NUS researchers develop smartphone-powered suit to track vital signs

ST reporter Cheryl Tan tries on the smart suit, demonstrating how the LEDs light up when powered by the mobile phone.
ST reporter Cheryl Tan tries on the smart suit, demonstrating how the LEDs light up when powered by the mobile phone.ST PHOTO: ALPHONSUS CHERN
The silver wire induction coil sewed to the garment.
The silver wire induction coil sewed to the garment.ST PHOTO: ALPHONSUS CHERN
The silver wire induction coil is sewn to the garment, showing how electricity passes through it and lights up the LED on a sensor.
The silver wire induction coil is sewn to the garment, showing how electricity passes through it and lights up the LED on a sensor. ST PHOTO: ALPHONSUS CHERN

SINGAPORE - Researchers from the National University of Singapore (NUS) have developed a smartphone-powered suit which can track one's temperature, posture and movements at the same time.

Bearing a close resemblance to Spider-Man's costume, the suit's design consists of a recurring pattern of web-like threads, which are key in connecting the smartphone to sensor chips placed around the body.

Sewn with conductive silver threads, the patterns act as hubs relaying the smartphone's near-field communication signal to the selected locations around the body.

Assistant Professor John Ho, who led the team of researchers from the NUS Institute for Health Innovation and Technology, said: "Our smart suit works with most modern smartphones, which act as both the source of power as well as the display to view the sensor data. The creation of a smart suit which can be powered using built-in smartphone wireless technology is a major breakthrough."

Their research findings were published in the scientific journal Nature Communications in January.

To better understand and experience the novelty of this technology, I decided to try on the smart suit.

The complete prototype suit comprises of three separate pieces - a jumper, a dry-fit T-shirt and a pair of tights - all of which are able to support up to six sensors at the same time.

I start with the jumper.

Orange-colored sensor chips are then stuck to circular hubs located around the suit.

To activate the sensors, the smartphone has to be carefully aligned to its epicentre, which is the largest hub located prominently across the chest area.

Done.


(From left) Asst Prof John Ho, Dr Lin Rongzhou and Dr Kim Han Joon are the researchers behind the smart suit. ST PHOTO: ALPHONSUS CHERN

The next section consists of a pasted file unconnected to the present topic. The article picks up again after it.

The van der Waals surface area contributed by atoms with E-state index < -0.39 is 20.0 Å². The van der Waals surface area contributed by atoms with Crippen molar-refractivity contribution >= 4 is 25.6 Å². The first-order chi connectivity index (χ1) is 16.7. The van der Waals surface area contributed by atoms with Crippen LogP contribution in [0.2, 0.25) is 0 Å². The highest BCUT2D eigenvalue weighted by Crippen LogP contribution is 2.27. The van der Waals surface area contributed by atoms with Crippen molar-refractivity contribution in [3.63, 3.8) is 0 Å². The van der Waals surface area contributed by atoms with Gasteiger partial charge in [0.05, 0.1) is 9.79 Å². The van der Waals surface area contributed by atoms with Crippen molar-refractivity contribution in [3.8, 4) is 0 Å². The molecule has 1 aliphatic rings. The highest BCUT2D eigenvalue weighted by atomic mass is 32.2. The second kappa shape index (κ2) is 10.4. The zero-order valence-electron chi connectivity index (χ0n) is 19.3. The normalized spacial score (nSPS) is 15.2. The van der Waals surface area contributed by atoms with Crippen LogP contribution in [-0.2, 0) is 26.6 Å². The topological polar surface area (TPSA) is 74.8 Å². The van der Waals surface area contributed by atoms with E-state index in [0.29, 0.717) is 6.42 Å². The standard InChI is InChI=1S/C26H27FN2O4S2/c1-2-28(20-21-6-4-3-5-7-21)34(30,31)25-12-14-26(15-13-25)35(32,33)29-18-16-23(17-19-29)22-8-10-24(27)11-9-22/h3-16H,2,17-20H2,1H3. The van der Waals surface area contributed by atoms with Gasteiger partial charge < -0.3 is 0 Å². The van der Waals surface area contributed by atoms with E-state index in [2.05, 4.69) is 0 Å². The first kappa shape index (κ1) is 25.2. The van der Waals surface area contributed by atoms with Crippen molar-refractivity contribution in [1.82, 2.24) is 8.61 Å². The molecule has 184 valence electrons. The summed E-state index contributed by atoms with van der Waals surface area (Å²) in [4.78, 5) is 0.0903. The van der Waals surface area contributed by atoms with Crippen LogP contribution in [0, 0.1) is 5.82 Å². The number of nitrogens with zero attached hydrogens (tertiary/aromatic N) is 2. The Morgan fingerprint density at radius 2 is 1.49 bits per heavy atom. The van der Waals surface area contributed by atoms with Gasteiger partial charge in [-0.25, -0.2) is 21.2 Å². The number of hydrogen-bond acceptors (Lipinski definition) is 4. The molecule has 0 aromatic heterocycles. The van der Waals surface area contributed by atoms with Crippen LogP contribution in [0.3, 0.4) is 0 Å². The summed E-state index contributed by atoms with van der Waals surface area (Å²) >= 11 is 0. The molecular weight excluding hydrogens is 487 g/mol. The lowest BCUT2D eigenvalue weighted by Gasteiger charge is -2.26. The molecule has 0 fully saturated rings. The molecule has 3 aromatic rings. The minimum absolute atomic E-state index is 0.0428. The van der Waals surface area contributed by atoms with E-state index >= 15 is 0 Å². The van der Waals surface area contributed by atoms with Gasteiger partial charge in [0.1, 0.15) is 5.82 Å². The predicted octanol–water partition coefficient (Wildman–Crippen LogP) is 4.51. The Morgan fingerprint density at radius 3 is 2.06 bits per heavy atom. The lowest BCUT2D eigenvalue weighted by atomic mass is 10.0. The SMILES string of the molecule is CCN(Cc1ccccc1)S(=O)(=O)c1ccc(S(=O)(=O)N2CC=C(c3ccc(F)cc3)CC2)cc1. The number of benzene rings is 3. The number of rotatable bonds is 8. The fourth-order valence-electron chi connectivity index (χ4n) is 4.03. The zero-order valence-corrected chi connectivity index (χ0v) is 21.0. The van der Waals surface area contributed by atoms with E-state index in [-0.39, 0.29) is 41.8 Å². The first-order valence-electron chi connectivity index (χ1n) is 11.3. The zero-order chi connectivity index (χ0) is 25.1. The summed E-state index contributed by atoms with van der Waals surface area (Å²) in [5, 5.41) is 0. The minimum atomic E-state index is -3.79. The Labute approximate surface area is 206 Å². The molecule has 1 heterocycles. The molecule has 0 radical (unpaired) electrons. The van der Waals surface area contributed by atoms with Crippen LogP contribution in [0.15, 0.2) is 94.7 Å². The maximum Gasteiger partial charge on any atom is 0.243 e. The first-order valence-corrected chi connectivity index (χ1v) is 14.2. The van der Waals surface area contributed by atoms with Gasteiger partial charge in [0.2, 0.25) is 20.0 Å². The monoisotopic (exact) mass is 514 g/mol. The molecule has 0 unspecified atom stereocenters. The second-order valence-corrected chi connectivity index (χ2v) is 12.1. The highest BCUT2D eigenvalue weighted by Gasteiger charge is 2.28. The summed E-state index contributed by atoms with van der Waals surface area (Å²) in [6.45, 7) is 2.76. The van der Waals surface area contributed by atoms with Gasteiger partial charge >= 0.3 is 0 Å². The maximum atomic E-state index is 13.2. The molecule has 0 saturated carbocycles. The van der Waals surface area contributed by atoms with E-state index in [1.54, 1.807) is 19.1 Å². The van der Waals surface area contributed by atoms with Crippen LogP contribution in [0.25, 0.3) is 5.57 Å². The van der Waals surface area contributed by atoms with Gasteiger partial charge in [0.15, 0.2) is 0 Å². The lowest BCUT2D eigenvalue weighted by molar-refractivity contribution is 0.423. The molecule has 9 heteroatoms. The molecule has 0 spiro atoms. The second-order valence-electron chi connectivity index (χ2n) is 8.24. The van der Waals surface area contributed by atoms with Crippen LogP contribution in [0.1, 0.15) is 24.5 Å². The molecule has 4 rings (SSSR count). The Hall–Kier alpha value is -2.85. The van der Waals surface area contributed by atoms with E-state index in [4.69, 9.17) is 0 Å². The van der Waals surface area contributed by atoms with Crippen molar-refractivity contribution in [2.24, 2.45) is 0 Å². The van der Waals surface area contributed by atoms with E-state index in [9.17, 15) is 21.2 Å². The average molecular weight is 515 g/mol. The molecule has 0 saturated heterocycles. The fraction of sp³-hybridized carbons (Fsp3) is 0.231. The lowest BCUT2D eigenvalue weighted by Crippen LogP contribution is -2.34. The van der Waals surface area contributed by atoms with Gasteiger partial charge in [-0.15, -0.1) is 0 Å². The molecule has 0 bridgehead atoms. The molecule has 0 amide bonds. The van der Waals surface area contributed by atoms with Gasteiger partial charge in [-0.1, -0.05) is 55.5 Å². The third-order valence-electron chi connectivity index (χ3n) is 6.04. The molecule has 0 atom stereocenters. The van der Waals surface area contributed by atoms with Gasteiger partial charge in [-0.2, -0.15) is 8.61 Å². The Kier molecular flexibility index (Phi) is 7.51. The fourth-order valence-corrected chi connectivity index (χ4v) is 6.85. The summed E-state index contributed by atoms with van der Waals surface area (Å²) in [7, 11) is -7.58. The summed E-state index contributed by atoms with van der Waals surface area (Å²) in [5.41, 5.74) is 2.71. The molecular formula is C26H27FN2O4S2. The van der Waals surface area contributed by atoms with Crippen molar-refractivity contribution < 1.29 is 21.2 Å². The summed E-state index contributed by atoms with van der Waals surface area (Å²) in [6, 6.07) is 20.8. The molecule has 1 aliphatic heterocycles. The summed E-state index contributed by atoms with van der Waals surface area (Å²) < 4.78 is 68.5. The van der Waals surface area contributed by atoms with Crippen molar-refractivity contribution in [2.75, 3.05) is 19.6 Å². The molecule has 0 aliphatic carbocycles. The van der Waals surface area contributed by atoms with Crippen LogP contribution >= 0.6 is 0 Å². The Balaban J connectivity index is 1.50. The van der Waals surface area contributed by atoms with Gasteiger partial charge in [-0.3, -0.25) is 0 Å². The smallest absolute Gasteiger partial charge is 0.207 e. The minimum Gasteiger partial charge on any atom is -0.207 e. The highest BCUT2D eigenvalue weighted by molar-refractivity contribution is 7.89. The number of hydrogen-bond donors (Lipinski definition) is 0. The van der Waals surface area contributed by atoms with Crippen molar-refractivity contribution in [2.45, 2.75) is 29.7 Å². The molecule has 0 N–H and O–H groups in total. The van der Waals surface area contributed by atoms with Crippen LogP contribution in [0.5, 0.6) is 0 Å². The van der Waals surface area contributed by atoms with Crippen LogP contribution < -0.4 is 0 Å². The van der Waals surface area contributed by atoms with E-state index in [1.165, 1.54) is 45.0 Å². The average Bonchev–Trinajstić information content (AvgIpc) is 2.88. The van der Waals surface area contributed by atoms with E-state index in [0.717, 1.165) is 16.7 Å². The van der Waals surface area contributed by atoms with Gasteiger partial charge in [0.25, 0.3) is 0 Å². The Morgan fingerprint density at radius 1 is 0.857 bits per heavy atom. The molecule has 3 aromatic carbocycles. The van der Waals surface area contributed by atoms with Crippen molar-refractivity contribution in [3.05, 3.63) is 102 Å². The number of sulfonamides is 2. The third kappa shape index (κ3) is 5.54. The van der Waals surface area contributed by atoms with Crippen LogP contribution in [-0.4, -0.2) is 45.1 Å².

The phone buzzes, and the LED lights on the sensors turn blue, indicating that the connection is successful.

First things first, I check my temperature by gently pressing the sensor node with my index finger.

I observe the graph on the phone app as the sensor adjusts to my body temperature. It climbs steadily and eventually peaks at 34 deg C.

That's because our body temperature, when taken from the fingers, tends to be a little lower than usual.

Next, I try out the running gait function, which tracks my movements over time and detects any signs of fatigue.

To activate these sensors, the smartphone is placed in a pocket behind my right thigh, where the hub is located, and the sensors on my tights light up.

To mimic running movements, I bend my knee repeatedly, and the data is recorded on the app.

Prof Ho explained that the sensors are able to continuously record data during the span of a run, and detect any variability in one's running stance.

 
 
 

High variability would therefore indicate possible fatigue and over-exertion.

Finally, I look at my spinal posture. To do so, I change into the dry-fit tee, which has a small pocket on its right sleeve, where the phone is placed .

A sensor chip is stuck onto the back of my neck for easy demonstration.

Done, activated.

As I bend my neck repeatedly, the app continuously tracks and records my movements.

Ideally, the suit should be used to monitor one's posture over the course of a day, with sensors placed along the spine to detect how frequently the back bends, giving an indication of posture.

This can help clinicians better understand patients who face chronic back pain, and, in turn, provide insights for diagnosis and treatment, said Prof Ho.

The team is currently looking to improve its app interface so that all sensor data can be displayed at the same time for easy tracking.

In addition, the researchers plan to develop new sensors to increase the range of data collection, including for sweat detection, which indicates possible dehydration, and blood oxygen levels to detect early signs of respiratory distress.